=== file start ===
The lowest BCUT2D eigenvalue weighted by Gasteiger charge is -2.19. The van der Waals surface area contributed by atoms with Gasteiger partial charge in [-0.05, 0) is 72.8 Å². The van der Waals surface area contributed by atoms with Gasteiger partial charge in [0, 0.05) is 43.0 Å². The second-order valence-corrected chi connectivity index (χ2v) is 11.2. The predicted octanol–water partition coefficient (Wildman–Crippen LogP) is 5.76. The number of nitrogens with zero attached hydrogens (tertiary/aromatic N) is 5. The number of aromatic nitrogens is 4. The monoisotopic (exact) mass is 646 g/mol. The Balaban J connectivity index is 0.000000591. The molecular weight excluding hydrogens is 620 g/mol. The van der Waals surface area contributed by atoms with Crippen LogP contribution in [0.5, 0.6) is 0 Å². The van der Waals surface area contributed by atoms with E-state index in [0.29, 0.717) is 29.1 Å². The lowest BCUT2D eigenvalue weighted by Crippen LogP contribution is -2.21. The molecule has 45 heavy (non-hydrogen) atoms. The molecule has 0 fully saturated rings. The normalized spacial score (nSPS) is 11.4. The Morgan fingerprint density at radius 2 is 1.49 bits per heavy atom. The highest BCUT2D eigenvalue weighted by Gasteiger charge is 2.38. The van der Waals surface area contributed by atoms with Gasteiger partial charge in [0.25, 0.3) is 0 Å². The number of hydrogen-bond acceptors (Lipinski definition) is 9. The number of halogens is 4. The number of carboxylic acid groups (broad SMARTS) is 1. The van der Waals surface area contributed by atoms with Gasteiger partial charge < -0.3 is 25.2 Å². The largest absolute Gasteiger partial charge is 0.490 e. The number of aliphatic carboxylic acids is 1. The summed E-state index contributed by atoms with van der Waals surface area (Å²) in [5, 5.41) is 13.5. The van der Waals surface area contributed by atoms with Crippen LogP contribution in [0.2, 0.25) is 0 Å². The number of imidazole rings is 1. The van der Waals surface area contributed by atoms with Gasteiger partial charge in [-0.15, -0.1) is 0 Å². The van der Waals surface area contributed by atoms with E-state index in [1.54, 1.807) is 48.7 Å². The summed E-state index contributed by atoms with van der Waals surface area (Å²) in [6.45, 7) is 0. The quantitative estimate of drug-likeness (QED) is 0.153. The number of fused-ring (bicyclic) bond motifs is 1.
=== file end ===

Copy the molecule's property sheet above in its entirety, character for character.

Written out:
The lowest BCUT2D eigenvalue weighted by Gasteiger charge is -2.19. The van der Waals surface area contributed by atoms with Gasteiger partial charge in [-0.05, 0) is 72.8 Å². The van der Waals surface area contributed by atoms with Gasteiger partial charge in [0, 0.05) is 43.0 Å². The second-order valence-corrected chi connectivity index (χ2v) is 11.2. The predicted octanol–water partition coefficient (Wildman–Crippen LogP) is 5.76. The number of nitrogens with zero attached hydrogens (tertiary/aromatic N) is 5. The number of aromatic nitrogens is 4. The monoisotopic (exact) mass is 646 g/mol. The Balaban J connectivity index is 0.000000591. The molecular weight excluding hydrogens is 620 g/mol. The van der Waals surface area contributed by atoms with Crippen LogP contribution in [0.5, 0.6) is 0 Å². The van der Waals surface area contributed by atoms with E-state index in [0.29, 0.717) is 29.1 Å². The lowest BCUT2D eigenvalue weighted by Crippen LogP contribution is -2.21. The molecule has 45 heavy (non-hydrogen) atoms. The molecule has 0 fully saturated rings. The normalized spacial score (nSPS) is 11.4. The Morgan fingerprint density at radius 2 is 1.49 bits per heavy atom. The highest BCUT2D eigenvalue weighted by Gasteiger charge is 2.38. The van der Waals surface area contributed by atoms with Gasteiger partial charge in [0.25, 0.3) is 0 Å². The number of hydrogen-bond acceptors (Lipinski definition) is 9. The number of halogens is 4. The number of carboxylic acid groups (broad SMARTS) is 1. The van der Waals surface area contributed by atoms with Gasteiger partial charge < -0.3 is 25.2 Å². The largest absolute Gasteiger partial charge is 0.490 e. The number of aliphatic carboxylic acids is 1. The summed E-state index contributed by atoms with van der Waals surface area (Å²) in [5, 5.41) is 13.5. The van der Waals surface area contributed by atoms with Crippen LogP contribution in [0.2, 0.25) is 0 Å². The number of imidazole rings is 1. The van der Waals surface area contributed by atoms with Gasteiger partial charge in [-0.15, -0.1) is 0 Å². The van der Waals surface area contributed by atoms with E-state index in [1.54, 1.807) is 48.7 Å². The summed E-state index contributed by atoms with van der Waals surface area (Å²) in [6.45, 7) is 0. The quantitative estimate of drug-likeness (QED) is 0.153. The number of fused-ring (bicyclic) bond motifs is 1.